Objectives: In this study, we studied varied clinical presentations and complications of a foreign body in the airway and complications of bronchoscopy, if carried out.
Methods: A prospective observational clinical study in a tertiary care centre from June 2010 to May 2012 included 46 paediatric patients aged less than 12 years, with suspected foreign body aspiration, all of whom underwent rigid bronchoscopy under general anaesthesia. All the patients were subjected to history taking, clinical examination, and investigations (pre- and post-op chest X-ray and CT virtual bronchoscopy, if required).
Results: The most common age of presentation was 1 to 3 years, within 48 hours from aspiration. A total of 87% of patients had a definite history of aspiration, with cough (69.5%), and unilateral decreased air entry (91.3%) being the most common symptom and clinical sign, respectively. Emphysema was the most frequent finding on chest X-ray (71.7%), and the sensitivity of CT virtual bronchoscopy was 80%. Majority of the foreign bodies were organic (84.7% - especially peanuts) and mostly found in the right bronchus (47.8%). Post-op complications were rare (pneumothorax, pneumonic patch), and were managed conservatively. None of the patients required a tracheostomy and there was zero mortality.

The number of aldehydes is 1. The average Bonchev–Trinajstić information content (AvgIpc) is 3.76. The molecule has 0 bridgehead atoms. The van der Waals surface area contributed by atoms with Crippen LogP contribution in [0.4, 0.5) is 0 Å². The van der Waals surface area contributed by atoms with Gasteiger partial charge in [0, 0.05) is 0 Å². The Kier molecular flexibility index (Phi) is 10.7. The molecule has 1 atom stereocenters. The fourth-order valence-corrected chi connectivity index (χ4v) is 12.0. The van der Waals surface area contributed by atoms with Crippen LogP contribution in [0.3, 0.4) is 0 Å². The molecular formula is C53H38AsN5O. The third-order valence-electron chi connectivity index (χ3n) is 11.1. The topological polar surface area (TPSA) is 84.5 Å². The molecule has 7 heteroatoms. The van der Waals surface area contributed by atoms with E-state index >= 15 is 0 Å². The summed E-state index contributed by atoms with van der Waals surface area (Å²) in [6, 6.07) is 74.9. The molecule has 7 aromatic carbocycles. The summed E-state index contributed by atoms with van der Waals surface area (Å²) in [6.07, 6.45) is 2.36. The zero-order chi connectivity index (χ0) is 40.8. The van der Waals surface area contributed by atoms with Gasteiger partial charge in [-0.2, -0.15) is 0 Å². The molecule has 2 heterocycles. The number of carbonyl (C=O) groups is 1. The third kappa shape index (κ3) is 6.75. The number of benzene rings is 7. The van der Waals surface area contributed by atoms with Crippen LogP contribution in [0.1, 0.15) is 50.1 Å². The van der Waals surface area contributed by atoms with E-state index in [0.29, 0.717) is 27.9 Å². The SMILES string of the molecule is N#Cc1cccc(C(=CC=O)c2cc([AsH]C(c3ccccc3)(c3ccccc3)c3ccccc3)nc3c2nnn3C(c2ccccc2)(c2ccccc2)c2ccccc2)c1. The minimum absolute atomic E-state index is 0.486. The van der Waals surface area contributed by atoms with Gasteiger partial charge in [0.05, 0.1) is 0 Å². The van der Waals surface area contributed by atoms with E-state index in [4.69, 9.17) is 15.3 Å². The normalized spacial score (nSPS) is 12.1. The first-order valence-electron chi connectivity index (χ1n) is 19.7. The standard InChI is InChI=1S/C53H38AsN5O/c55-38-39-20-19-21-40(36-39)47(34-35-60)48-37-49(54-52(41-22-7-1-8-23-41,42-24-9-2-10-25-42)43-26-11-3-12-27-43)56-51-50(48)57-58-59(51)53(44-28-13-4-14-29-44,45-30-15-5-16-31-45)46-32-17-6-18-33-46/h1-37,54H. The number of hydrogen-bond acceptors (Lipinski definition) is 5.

Conclusions: A positive history is by itself an indication for bronchoscopy. Clinical signs and X-ray changes should guide the clinicians towards the possible location of the foreign body. CT virtual bronchoscopy can be carried out in suspected cases with no specific history or clinical signs. Bronchoscopy can be conducted with minimal complications when performed by co-ordination of an expert surgeon and an anaesthetist.